The first story in You'll Know When You Get There (see previous post) concerns Aisha, a middle-aged woman with a secret. In her youth she fell in love with a young artist whose tragic suicide transferred something - a power, a curse, or both - to Aisha. Now she is seemingly immortal, but also tormented by the woes of others. People tell her the stories that 'poisoned their lives', and Aisha carves these tales onto the floor and walls of her apartment, and onto her flesh.
As a tale about tales, this one is a doozy. I particularly like the way a whole backstory for the 'vampire' is implied but never explicitly outlined. Instead Aisha receives a series of gnomic letters that eventually compel her to act. But does she do the right thing? The conclusion is fascinating and satisfying, with its emphasis on the need for human connection at almost any price, the author's humane conviction that acknowledging our humanity is worth the effort. This is also classic modern horror in its depiction of the paranormal as something that happens on the margins, to people we overlook or find ludicrous, contemptible, pitiable.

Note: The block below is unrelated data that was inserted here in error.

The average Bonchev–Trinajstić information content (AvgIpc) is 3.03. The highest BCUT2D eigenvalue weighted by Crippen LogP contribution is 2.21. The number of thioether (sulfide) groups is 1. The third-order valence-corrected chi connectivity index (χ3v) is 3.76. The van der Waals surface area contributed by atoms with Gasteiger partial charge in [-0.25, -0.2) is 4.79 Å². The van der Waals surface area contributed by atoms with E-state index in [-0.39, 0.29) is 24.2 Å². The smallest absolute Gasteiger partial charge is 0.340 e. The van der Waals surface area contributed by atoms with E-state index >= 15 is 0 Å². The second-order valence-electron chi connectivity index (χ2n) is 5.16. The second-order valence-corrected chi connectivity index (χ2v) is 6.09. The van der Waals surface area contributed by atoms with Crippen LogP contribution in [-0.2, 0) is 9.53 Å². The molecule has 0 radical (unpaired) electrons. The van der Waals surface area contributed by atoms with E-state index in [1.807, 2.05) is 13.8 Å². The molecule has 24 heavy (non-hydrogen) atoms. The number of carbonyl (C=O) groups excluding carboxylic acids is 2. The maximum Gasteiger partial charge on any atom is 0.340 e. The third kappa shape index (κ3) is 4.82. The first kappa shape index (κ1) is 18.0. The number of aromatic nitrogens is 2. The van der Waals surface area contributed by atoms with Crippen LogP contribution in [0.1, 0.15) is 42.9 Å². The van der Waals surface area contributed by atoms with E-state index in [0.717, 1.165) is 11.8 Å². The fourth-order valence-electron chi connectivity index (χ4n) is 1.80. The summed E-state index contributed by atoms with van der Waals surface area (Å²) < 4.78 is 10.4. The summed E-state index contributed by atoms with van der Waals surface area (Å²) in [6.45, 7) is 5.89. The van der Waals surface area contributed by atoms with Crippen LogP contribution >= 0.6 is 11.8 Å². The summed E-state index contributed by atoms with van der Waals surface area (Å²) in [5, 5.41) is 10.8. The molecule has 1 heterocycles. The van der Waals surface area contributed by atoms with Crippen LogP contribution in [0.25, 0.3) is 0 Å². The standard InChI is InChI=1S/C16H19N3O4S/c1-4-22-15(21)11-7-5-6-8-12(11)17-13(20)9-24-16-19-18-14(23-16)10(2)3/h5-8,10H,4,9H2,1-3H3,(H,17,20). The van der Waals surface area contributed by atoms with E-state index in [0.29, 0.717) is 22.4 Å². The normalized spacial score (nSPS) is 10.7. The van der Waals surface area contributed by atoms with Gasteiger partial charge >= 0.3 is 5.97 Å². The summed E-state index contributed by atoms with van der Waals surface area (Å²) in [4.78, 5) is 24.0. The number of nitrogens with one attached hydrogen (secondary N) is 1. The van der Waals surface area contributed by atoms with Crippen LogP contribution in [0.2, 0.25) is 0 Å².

Another snippety little story review tomorrow, I hope!